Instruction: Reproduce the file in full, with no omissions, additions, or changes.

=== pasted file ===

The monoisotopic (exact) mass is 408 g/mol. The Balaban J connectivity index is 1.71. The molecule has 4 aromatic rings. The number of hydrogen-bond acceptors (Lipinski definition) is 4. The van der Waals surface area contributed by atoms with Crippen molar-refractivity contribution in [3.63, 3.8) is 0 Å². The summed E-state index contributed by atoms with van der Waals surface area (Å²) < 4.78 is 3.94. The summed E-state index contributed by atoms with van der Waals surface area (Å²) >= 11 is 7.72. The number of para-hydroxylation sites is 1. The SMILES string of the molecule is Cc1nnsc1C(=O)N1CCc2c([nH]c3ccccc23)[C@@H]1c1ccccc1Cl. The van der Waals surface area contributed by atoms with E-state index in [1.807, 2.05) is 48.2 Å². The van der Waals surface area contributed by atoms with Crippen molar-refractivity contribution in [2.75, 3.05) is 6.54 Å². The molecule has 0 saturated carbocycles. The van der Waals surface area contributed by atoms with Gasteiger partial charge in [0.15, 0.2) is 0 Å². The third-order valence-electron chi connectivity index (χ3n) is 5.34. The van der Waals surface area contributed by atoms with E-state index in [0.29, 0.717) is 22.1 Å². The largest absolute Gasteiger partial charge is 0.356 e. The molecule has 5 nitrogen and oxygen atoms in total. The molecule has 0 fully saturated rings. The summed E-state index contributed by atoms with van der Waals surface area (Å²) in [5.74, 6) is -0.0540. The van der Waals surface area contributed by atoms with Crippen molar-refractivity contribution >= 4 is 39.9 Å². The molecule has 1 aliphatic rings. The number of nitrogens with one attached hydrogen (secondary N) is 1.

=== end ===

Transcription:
The monoisotopic (exact) mass is 408 g/mol. The Balaban J connectivity index is 1.71. The molecule has 4 aromatic rings. The number of hydrogen-bond acceptors (Lipinski definition) is 4. The van der Waals surface area contributed by atoms with Crippen molar-refractivity contribution in [3.63, 3.8) is 0 Å². The summed E-state index contributed by atoms with van der Waals surface area (Å²) < 4.78 is 3.94. The summed E-state index contributed by atoms with van der Waals surface area (Å²) >= 11 is 7.72. The number of para-hydroxylation sites is 1. The SMILES string of the molecule is Cc1nnsc1C(=O)N1CCc2c([nH]c3ccccc23)[C@@H]1c1ccccc1Cl. The van der Waals surface area contributed by atoms with E-state index in [1.807, 2.05) is 48.2 Å². The van der Waals surface area contributed by atoms with Crippen molar-refractivity contribution in [2.75, 3.05) is 6.54 Å². The molecule has 0 saturated carbocycles. The van der Waals surface area contributed by atoms with Gasteiger partial charge in [0.15, 0.2) is 0 Å². The third-order valence-electron chi connectivity index (χ3n) is 5.34. The van der Waals surface area contributed by atoms with E-state index in [0.29, 0.717) is 22.1 Å². The largest absolute Gasteiger partial charge is 0.356 e. The molecule has 5 nitrogen and oxygen atoms in total. The molecule has 0 fully saturated rings. The summed E-state index contributed by atoms with van der Waals surface area (Å²) in [5.74, 6) is -0.0540. The van der Waals surface area contributed by atoms with Crippen molar-refractivity contribution >= 4 is 39.9 Å². The molecule has 1 aliphatic rings. The number of nitrogens with one attached hydrogen (secondary N) is 1.